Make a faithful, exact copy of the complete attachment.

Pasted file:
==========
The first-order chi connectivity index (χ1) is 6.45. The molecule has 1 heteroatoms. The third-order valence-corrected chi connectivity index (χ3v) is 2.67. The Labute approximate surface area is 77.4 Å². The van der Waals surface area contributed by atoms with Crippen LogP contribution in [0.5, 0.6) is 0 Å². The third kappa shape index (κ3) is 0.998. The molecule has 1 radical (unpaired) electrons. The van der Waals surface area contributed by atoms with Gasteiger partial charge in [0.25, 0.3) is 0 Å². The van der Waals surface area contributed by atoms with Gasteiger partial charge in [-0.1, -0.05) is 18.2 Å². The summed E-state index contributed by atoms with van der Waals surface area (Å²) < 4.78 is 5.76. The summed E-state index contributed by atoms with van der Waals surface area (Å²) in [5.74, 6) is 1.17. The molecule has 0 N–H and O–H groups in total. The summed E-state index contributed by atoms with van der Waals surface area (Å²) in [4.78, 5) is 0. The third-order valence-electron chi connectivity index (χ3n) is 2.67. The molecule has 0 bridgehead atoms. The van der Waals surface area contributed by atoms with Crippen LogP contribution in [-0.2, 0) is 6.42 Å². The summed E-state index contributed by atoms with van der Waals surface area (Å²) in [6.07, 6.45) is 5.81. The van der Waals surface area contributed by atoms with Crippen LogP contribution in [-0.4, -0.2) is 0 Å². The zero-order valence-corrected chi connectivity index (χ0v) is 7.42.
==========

The first-order chi connectivity index (χ1) is 6.45. The molecule has 1 heteroatoms. The third-order valence-corrected chi connectivity index (χ3v) is 2.67. The Labute approximate surface area is 77.4 Å². The van der Waals surface area contributed by atoms with Crippen LogP contribution in [0.5, 0.6) is 0 Å². The third kappa shape index (κ3) is 0.998. The molecule has 1 radical (unpaired) electrons. The van der Waals surface area contributed by atoms with Gasteiger partial charge in [0.25, 0.3) is 0 Å². The van der Waals surface area contributed by atoms with Gasteiger partial charge in [-0.1, -0.05) is 18.2 Å². The summed E-state index contributed by atoms with van der Waals surface area (Å²) < 4.78 is 5.76. The summed E-state index contributed by atoms with van der Waals surface area (Å²) in [5.74, 6) is 1.17. The molecule has 0 N–H and O–H groups in total. The summed E-state index contributed by atoms with van der Waals surface area (Å²) in [4.78, 5) is 0. The third-order valence-electron chi connectivity index (χ3n) is 2.67. The molecule has 0 bridgehead atoms. The van der Waals surface area contributed by atoms with Crippen LogP contribution in [-0.2, 0) is 6.42 Å². The summed E-state index contributed by atoms with van der Waals surface area (Å²) in [6.07, 6.45) is 5.81. The van der Waals surface area contributed by atoms with Crippen LogP contribution in [-0.4, -0.2) is 0 Å². The zero-order valence-corrected chi connectivity index (χ0v) is 7.42.